Auxiliary Vehicles and Asbestos
Auxiliary ships are naval vessels used by the United States Armed Forces to aid primary fleet vessels in their operations. Of all the vessels serving in the United States Armed Forces, auxiliary vessels are very important, because the primary fleet needs them to effectively carry out their missions. This type of naval vessel offers support to naval operations, such as combat, in many ways. Though auxiliary ships do not directly have a combat role, they often are equipped with combat capacity, especially for self-defense.
Types of Auxiliary Vessels
The size and purpose of each auxiliary vessel depends on the navy’s needs and operations. For instance, coastal navies generally have smaller auxiliary vessels, while blue water navies generally have larger ships that can endure oceanic conditions. Barges, lighters, derricks, and tugboats are all harbor support vessels. They usually stay in the harbor and help move equipment and other ships around the port. Also, they dredge channels, service harbored ships, and help maintain jetties and buoys. Floating dry docks and small equipment vessels are among the auxiliary vessels that help repair other ships. These also aid primary combat vessels so that they may return more quickly to service, thereby increasing their survival chances if damaged during combat. Replenishing auxiliary vessels restock fleet ships while at sea with supplies such as food, fuel, and ammunition. Oilers and tenders are two common types of replenishment vessels. A wide range of auxiliary ships are also tasked with survey and research. These vessels provide the Navy with information about areas in which they will operate, thereby familiarizing them with the conditions they will exhibit. Finally, merchant ships converted and commissioned to naval service help transport fuel supplies or soldiers.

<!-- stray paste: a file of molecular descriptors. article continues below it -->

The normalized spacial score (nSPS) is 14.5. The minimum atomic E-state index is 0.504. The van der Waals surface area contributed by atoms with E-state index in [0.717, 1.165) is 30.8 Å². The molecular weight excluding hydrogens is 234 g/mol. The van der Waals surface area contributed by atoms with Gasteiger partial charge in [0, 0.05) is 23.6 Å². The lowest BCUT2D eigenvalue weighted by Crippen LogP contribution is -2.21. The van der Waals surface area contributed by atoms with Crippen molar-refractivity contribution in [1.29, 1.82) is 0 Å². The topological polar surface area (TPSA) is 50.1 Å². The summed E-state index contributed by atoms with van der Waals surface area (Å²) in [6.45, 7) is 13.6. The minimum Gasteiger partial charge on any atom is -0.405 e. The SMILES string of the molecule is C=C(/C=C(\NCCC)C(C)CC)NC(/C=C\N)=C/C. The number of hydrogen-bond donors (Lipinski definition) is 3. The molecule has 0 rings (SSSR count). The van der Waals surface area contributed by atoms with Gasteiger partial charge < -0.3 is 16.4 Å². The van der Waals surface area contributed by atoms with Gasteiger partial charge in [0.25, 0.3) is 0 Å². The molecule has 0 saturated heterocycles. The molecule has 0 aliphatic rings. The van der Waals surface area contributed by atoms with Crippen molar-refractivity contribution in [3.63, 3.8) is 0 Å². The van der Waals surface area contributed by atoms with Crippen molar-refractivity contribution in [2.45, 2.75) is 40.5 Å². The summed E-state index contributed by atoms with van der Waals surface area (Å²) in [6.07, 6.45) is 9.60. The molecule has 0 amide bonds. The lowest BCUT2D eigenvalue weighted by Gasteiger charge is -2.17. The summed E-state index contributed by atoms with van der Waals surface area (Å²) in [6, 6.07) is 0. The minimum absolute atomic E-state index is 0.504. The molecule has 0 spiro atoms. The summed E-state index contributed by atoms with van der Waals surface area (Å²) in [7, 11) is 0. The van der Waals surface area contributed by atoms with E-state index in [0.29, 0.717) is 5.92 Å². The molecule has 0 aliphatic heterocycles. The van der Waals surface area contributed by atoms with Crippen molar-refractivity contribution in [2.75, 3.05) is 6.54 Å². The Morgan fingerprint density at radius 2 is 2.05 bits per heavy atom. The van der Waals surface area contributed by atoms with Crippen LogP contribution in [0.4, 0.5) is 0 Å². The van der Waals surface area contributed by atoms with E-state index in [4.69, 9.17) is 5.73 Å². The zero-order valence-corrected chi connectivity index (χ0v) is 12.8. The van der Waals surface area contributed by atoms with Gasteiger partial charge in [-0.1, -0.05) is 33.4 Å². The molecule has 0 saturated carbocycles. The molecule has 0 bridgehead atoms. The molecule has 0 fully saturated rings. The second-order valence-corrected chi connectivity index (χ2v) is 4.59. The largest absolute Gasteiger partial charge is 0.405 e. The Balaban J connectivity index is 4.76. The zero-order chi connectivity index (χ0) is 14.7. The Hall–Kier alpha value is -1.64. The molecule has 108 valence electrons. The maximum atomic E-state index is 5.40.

As with other naval vessels built prior to the 1970s, the construction of auxiliary vessels included asbestos materials, often used as insulation around pipes or joints as well as anywhere that posed a fire risk. Although asbestos did serve to prevent many instances of a tragic fire at sea, this prevention came at the cost of the respiratory health of many veterans who served on these ships. When these ships were built and also whenever they sustained physical damage or were repaired, the asbestos material was disturbed and fibers were released, endangering crew aboard or even near the vessel. References: